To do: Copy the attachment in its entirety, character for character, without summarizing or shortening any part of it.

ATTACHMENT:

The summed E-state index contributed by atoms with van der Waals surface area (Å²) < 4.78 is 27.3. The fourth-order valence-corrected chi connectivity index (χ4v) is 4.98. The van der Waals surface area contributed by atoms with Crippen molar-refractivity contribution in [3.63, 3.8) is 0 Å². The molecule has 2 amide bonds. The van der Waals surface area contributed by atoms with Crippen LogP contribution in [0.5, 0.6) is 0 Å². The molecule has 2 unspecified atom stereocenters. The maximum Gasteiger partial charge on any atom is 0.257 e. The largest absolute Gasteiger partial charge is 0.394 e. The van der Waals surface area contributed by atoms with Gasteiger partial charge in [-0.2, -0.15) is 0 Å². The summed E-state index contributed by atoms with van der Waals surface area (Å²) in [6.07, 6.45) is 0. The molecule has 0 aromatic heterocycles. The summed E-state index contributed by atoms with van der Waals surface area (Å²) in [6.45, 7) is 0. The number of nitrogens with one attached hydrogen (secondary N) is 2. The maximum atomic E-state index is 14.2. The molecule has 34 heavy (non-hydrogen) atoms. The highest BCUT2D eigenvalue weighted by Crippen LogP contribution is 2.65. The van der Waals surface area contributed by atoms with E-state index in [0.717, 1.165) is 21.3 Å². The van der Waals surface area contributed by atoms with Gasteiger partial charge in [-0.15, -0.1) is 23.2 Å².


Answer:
The summed E-state index contributed by atoms with van der Waals surface area (Å²) < 4.78 is 27.3. The fourth-order valence-corrected chi connectivity index (χ4v) is 4.98. The van der Waals surface area contributed by atoms with Crippen molar-refractivity contribution in [3.63, 3.8) is 0 Å². The molecule has 2 amide bonds. The van der Waals surface area contributed by atoms with Crippen LogP contribution in [0.5, 0.6) is 0 Å². The molecule has 2 unspecified atom stereocenters. The maximum Gasteiger partial charge on any atom is 0.257 e. The largest absolute Gasteiger partial charge is 0.394 e. The van der Waals surface area contributed by atoms with Gasteiger partial charge in [-0.2, -0.15) is 0 Å². The summed E-state index contributed by atoms with van der Waals surface area (Å²) in [6.07, 6.45) is 0. The molecule has 0 aromatic heterocycles. The summed E-state index contributed by atoms with van der Waals surface area (Å²) in [6.45, 7) is 0. The number of nitrogens with one attached hydrogen (secondary N) is 2. The maximum atomic E-state index is 14.2. The molecule has 34 heavy (non-hydrogen) atoms. The highest BCUT2D eigenvalue weighted by Crippen LogP contribution is 2.65. The van der Waals surface area contributed by atoms with E-state index in [0.717, 1.165) is 21.3 Å². The van der Waals surface area contributed by atoms with Gasteiger partial charge in [-0.15, -0.1) is 23.2 Å².